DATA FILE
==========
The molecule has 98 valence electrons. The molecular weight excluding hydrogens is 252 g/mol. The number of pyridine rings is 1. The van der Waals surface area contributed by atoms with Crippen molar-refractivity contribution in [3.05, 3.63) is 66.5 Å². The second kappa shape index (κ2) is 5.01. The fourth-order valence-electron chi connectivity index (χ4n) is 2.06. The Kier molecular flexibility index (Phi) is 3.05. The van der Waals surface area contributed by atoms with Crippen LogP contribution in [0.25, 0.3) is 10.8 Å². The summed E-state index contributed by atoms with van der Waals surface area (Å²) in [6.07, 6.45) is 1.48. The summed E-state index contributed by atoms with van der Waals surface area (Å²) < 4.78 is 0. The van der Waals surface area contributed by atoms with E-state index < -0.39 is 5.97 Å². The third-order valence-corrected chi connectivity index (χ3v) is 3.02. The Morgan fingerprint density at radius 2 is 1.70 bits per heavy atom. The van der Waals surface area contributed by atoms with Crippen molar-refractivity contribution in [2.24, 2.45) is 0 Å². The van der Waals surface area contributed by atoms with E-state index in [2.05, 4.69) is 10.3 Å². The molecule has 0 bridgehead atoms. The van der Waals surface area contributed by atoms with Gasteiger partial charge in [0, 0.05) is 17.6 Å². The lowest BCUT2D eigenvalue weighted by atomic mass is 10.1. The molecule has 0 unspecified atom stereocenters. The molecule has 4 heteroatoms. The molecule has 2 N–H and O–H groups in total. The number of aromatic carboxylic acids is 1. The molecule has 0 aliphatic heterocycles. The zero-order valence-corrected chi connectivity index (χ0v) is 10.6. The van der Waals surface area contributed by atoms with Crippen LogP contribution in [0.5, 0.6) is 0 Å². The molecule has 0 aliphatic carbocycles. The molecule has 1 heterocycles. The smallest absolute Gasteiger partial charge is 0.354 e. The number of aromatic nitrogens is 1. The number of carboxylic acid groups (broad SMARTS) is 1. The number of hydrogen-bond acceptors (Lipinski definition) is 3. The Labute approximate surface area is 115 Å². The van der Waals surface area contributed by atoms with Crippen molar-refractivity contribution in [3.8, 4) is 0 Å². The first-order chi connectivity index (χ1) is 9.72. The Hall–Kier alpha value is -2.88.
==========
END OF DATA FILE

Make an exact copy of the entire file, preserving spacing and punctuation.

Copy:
The molecule has 98 valence electrons. The molecular weight excluding hydrogens is 252 g/mol. The number of pyridine rings is 1. The van der Waals surface area contributed by atoms with Crippen molar-refractivity contribution in [3.05, 3.63) is 66.5 Å². The second kappa shape index (κ2) is 5.01. The fourth-order valence-electron chi connectivity index (χ4n) is 2.06. The Kier molecular flexibility index (Phi) is 3.05. The van der Waals surface area contributed by atoms with Crippen LogP contribution in [0.25, 0.3) is 10.8 Å². The summed E-state index contributed by atoms with van der Waals surface area (Å²) in [6.07, 6.45) is 1.48. The summed E-state index contributed by atoms with van der Waals surface area (Å²) < 4.78 is 0. The van der Waals surface area contributed by atoms with E-state index < -0.39 is 5.97 Å². The third-order valence-corrected chi connectivity index (χ3v) is 3.02. The Morgan fingerprint density at radius 2 is 1.70 bits per heavy atom. The van der Waals surface area contributed by atoms with Crippen molar-refractivity contribution in [2.24, 2.45) is 0 Å². The van der Waals surface area contributed by atoms with E-state index in [2.05, 4.69) is 10.3 Å². The molecule has 0 bridgehead atoms. The van der Waals surface area contributed by atoms with Gasteiger partial charge in [0, 0.05) is 17.6 Å². The lowest BCUT2D eigenvalue weighted by atomic mass is 10.1. The molecule has 0 unspecified atom stereocenters. The molecule has 4 heteroatoms. The molecule has 2 N–H and O–H groups in total. The number of aromatic carboxylic acids is 1. The molecule has 0 aliphatic heterocycles. The zero-order valence-corrected chi connectivity index (χ0v) is 10.6. The van der Waals surface area contributed by atoms with Crippen LogP contribution in [0.5, 0.6) is 0 Å². The molecule has 0 aliphatic carbocycles. The molecule has 1 heterocycles. The smallest absolute Gasteiger partial charge is 0.354 e. The number of aromatic nitrogens is 1. The number of carboxylic acid groups (broad SMARTS) is 1. The number of hydrogen-bond acceptors (Lipinski definition) is 3. The Labute approximate surface area is 115 Å². The van der Waals surface area contributed by atoms with Crippen molar-refractivity contribution in [3.8, 4) is 0 Å². The first-order chi connectivity index (χ1) is 9.72. The Hall–Kier alpha value is -2.88.